• 68°

Union sues Fairland board

ROME TOWNSHIP — A Fairland Middle School teacher is claiming a breach of contract with the Fairland Board of Education after the board refused to transfer her to a position she sought.

In a complaint filed in Lawrence County Common Pleas Court on Dec. 23, 2009, Romain Ball alleges the board has violated the master agreement held between it and the Fairland Association of Classroom Teachers, which has brought the legal action.

Ball has 32-years of teaching experience with a certificate allowing her to teach students from kindergarten to eighth grade, multi-subject, according to the complaint.

On Feb. 20, 2009, Ball sought the position of health teacher at the middle school, where she worked.

The section of the master agreement that governs the transfer and promotion of teachers states “Vacancies shall be filled on the basis of experience, competency, qualifications of the applicant, length of service in the district and other relevant factors. An applicant with less service in the district shall not be awarded the position unless his qualifications shall be deemed better by the superintendent,” according to the complaint.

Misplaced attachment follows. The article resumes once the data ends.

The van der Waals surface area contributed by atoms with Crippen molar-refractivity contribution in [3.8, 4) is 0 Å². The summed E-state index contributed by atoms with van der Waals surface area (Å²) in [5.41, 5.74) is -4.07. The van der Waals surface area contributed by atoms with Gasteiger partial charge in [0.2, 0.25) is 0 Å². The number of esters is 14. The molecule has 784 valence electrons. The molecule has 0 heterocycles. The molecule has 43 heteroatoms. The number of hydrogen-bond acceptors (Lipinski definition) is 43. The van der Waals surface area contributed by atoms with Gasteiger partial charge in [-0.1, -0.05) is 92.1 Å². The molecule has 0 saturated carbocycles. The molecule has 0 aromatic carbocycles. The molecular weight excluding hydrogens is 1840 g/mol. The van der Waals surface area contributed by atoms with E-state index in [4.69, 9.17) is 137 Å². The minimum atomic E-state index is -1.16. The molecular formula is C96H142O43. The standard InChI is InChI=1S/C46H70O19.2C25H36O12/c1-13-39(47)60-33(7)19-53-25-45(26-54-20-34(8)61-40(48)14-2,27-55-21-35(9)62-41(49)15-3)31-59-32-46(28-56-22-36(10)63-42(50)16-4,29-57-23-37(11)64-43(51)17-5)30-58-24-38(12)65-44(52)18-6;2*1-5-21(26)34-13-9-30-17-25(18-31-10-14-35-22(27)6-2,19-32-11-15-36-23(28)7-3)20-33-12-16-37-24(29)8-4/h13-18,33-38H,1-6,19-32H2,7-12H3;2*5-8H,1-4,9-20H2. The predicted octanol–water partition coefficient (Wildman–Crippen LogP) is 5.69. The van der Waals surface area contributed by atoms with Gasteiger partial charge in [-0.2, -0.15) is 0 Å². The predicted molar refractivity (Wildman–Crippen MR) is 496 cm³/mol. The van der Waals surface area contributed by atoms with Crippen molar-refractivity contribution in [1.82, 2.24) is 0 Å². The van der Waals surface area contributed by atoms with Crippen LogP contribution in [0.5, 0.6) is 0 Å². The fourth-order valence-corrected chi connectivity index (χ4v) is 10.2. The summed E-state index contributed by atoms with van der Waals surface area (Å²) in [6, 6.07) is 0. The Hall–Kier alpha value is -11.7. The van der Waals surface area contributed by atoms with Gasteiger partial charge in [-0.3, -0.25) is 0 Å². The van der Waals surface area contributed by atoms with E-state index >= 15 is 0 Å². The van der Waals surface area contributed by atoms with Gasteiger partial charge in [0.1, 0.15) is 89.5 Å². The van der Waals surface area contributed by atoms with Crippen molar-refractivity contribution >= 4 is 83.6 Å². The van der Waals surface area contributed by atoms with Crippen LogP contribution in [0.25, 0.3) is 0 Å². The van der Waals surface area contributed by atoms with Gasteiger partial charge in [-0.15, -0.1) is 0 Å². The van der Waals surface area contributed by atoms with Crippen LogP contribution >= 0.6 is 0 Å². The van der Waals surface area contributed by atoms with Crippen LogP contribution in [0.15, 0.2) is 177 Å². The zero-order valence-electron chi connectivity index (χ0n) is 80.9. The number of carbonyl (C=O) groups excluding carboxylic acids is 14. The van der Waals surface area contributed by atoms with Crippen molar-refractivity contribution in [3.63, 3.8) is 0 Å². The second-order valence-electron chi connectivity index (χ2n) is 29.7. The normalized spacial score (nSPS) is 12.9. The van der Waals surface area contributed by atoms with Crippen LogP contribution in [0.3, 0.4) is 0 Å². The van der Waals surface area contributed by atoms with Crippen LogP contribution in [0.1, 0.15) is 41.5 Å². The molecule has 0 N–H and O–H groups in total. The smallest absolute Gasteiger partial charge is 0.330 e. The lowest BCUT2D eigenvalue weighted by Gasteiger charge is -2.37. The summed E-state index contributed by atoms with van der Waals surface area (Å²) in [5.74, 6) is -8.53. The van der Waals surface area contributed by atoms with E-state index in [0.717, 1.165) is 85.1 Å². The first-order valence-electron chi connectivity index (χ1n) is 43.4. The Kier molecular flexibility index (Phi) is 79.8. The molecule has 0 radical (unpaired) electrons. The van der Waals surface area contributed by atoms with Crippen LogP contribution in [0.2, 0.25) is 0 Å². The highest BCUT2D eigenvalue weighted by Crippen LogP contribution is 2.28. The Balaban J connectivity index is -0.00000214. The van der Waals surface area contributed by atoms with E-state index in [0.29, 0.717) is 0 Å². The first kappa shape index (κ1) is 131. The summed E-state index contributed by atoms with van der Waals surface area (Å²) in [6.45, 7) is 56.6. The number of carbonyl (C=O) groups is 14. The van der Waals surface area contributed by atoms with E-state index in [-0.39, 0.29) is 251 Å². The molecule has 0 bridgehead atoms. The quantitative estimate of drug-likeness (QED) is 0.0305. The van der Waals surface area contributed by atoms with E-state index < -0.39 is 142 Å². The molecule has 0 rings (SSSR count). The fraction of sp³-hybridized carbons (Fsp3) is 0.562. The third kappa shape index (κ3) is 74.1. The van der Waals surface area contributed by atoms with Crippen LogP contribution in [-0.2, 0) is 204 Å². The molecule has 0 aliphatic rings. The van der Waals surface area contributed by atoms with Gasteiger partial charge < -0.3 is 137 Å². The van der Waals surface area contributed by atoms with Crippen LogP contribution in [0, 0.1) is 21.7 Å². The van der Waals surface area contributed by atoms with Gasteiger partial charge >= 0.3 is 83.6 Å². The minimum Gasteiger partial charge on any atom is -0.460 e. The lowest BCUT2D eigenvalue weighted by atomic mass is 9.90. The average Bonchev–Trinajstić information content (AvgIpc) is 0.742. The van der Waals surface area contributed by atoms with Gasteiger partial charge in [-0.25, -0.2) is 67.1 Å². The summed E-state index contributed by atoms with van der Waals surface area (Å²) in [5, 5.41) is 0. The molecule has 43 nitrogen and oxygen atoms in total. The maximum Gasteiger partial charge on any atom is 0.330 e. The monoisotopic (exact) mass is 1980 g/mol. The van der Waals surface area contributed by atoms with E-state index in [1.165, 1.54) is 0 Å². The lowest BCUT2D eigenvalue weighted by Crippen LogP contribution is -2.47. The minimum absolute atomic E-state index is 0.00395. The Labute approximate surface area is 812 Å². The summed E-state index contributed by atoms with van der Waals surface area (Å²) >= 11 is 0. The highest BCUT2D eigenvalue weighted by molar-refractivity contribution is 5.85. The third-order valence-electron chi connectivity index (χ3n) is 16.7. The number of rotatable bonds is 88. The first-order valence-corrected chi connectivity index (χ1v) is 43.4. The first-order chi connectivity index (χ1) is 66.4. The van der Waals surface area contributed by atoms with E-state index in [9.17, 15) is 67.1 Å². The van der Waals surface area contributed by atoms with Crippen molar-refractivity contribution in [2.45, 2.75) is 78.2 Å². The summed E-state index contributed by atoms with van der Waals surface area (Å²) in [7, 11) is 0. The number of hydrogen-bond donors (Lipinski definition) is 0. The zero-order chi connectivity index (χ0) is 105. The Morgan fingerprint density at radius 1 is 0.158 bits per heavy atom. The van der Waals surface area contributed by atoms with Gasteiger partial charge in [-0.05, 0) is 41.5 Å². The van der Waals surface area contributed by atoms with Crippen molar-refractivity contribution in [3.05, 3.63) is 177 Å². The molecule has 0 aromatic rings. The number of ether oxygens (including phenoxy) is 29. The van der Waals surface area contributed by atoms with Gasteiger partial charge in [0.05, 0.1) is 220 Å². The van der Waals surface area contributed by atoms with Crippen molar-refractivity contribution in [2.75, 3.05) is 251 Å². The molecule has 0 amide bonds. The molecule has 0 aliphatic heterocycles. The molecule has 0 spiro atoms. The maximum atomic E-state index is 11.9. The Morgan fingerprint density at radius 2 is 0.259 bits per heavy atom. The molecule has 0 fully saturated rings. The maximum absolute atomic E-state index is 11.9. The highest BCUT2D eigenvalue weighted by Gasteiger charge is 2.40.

When Ball was not chosen to be health teacher and a teacher outside the bargaining unit was, a grievance was filed by the teachers association on April 13, 2009.

“The grievance was denied at each step of the grievance process,” the complaint says. Then on May 11, 2009, the board of education denied the grievance.

A letter was sent by Fairland District Superintendent Jerry McConnell stating, “It is the opinion of the board that the proper certification is necessary in order to teach health in the middle school. The proper certification is a health certificate and your 1-8 certificate is not appropriate for the position,” the complaint states.

According to the school board minutes of that meeting board members Rusty Leep and Lester Brumfield voted against hiring the candidate who now has the post.

Brumfield, who went off the board in December, said he questioned whether the state required a health certificate for the post.

“There was a little bit of difference on how it was worded with the state … if you had a health certificate,” Brumfield said. “It wasn’t plainly stated. It is worded, but in my words it is not clear. And you get someone in the building and you go over them, if it not pretty clearly stated.”

The lawsuit demands that Ball be placed in the health teacher position and provide relief.

Phone messages left for Ball and McConnell at their offices were not returned by press time.